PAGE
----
Well, that didn’t work out perfectly, did it? Despite all our cautious statements and careful work, we still ended up with applicants unhappy over the way decisions were released. I’m sorry that it didn’t go more smoothly.
First, I want to say that we still don’t know why the system crashed today. Laurie and I have talked, and Roxana and I have emailed, and Roxana has emailed the IT team, and Laurie and Roxana have talked, and the best guess out there is that too many people were trying to access the system at one time. We haven’t encountered that problem in the past, and I’m sorry we didn’t anticipate it. Greater minds than mine will study the problem in the coming week.
I also want to try to shed a bit of light on what happened on Friday. Early in the day, the full staff started to review the paper versions of the decision letters (which we use to double check that everything has been entered correctly into the system). Once all the paper was in an envelope, Laurie and Roxana sat together to post the decisions online. At 9:00 p.m., they felt too tired to continue. Laurie said they actually rechecked the blog to be sure I had left them a little wriggle room, and they went home. So, not everything went out at once. In years gone by, this wouldn’t have mattered. There were no online forums on which to compare your results. Now, YIKES! Theories abound.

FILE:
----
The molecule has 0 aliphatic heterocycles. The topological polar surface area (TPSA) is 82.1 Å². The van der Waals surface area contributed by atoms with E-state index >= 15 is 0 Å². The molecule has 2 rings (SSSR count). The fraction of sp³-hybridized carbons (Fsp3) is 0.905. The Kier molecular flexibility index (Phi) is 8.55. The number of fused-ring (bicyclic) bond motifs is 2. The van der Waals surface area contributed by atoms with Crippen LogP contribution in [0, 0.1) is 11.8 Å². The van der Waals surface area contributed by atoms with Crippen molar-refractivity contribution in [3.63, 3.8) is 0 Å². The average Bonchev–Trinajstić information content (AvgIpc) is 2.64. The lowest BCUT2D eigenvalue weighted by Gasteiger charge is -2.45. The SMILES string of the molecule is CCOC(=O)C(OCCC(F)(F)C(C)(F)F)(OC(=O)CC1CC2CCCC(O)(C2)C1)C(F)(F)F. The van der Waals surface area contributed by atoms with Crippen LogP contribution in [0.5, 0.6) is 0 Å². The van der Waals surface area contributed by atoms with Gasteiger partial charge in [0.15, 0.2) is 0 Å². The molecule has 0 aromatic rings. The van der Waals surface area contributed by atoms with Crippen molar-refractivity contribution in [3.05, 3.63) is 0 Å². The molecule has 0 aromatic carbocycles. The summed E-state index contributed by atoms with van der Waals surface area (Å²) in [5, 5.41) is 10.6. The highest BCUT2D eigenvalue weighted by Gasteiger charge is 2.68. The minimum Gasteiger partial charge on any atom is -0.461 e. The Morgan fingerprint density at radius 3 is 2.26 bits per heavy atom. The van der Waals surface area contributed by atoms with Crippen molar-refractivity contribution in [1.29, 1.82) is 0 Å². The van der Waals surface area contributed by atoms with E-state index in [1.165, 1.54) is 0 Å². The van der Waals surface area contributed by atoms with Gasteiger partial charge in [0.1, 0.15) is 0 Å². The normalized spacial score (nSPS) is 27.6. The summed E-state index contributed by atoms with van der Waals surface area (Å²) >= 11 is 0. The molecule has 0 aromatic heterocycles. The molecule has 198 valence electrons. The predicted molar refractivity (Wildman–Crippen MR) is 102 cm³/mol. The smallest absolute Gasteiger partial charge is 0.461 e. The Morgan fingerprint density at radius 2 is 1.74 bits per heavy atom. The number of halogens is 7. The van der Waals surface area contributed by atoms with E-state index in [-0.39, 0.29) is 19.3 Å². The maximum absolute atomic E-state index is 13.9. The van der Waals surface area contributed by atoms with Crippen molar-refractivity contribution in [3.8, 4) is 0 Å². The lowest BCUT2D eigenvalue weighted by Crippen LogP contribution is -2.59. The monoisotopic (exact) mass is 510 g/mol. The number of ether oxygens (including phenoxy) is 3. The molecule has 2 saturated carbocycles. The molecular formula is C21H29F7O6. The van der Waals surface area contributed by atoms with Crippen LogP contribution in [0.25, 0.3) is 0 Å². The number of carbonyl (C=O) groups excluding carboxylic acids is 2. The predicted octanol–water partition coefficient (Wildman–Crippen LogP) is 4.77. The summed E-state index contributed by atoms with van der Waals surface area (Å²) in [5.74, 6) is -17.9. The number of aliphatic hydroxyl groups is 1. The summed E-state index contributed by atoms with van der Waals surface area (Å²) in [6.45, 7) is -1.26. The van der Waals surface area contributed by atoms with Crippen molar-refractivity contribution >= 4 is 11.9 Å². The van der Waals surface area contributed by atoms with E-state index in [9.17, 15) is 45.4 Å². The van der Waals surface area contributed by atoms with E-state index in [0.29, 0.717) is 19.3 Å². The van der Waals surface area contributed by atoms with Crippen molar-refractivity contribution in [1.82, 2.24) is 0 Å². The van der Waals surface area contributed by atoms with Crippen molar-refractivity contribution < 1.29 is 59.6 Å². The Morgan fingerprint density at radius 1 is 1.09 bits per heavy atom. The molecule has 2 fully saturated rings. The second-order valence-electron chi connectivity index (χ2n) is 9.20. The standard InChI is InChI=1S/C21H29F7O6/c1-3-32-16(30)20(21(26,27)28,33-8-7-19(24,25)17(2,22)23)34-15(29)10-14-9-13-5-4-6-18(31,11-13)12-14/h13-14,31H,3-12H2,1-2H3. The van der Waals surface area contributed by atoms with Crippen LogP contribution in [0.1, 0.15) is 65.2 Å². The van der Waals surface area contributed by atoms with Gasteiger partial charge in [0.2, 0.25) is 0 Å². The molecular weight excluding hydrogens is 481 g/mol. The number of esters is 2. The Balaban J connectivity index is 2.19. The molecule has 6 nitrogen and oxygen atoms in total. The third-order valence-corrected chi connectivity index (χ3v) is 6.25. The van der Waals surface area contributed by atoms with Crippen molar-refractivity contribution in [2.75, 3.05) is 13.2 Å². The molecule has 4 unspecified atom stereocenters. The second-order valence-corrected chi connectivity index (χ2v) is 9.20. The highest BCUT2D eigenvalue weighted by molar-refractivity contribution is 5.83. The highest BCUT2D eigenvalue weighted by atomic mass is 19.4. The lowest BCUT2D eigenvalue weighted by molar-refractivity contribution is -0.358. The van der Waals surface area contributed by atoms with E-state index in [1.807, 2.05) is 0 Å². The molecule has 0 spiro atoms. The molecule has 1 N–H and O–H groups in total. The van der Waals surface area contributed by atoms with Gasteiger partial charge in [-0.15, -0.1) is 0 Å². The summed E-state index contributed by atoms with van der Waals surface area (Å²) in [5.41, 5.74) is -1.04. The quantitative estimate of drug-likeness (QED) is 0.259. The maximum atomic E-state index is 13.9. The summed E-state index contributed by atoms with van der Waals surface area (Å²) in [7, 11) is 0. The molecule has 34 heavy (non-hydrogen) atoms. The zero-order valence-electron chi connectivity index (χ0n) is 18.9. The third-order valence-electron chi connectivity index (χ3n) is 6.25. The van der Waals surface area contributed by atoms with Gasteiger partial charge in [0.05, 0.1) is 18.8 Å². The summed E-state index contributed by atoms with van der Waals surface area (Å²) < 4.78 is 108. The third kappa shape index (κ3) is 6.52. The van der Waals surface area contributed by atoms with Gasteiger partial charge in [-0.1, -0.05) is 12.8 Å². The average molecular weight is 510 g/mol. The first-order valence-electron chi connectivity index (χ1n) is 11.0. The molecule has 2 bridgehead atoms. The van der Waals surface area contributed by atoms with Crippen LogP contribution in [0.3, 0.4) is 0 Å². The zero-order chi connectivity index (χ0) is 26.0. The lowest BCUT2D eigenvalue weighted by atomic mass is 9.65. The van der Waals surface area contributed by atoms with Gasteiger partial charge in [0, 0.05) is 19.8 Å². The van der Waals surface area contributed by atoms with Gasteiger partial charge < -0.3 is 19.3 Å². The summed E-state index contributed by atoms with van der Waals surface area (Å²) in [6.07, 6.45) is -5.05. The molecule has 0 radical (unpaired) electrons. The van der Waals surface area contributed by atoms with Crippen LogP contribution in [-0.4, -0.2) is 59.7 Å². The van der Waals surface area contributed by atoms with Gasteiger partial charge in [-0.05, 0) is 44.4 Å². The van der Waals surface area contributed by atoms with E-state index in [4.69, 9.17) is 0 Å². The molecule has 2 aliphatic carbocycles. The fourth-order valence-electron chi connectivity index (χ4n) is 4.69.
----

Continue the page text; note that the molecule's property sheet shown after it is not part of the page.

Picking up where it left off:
You may wonder why we don’t just click A for admit, D for deny, W for Wait List and then press Enter. If only it could be that easy! Sometimes, even as I try to use the blog to provide a little window into the process, I leave out all the boring detail. Here comes some of that minutiae: On the admit side, there is a different letter for each of these situations: admit with a scholarship, admit for someone who didn’t request a scholarship, admit conditional on English study with scholarship, admit conditional on English study with no scholarship, admit conditional on foreign language study with scholarship, admit conditional on foreign language study with no scholarship, and so on. Multiplied by five programs. And this is how it was possible for many, but not all, admitted or denied students to have been notified. The posting actually happens in small batches, based on the fine details of the decision.
At this point, all I can say is that we’re especially sorry that applicants might question if we were being forthright. I had wanted to give an accurate timeline, but I didn’t anticipate the systems problems. Even without the blog, though, the online forums would have made it clear we were having problems.
Once again, thanks for your patience, and sorry about all the glitches. We’ll still have everything out on Monday — just not as smoothly as we had hoped.
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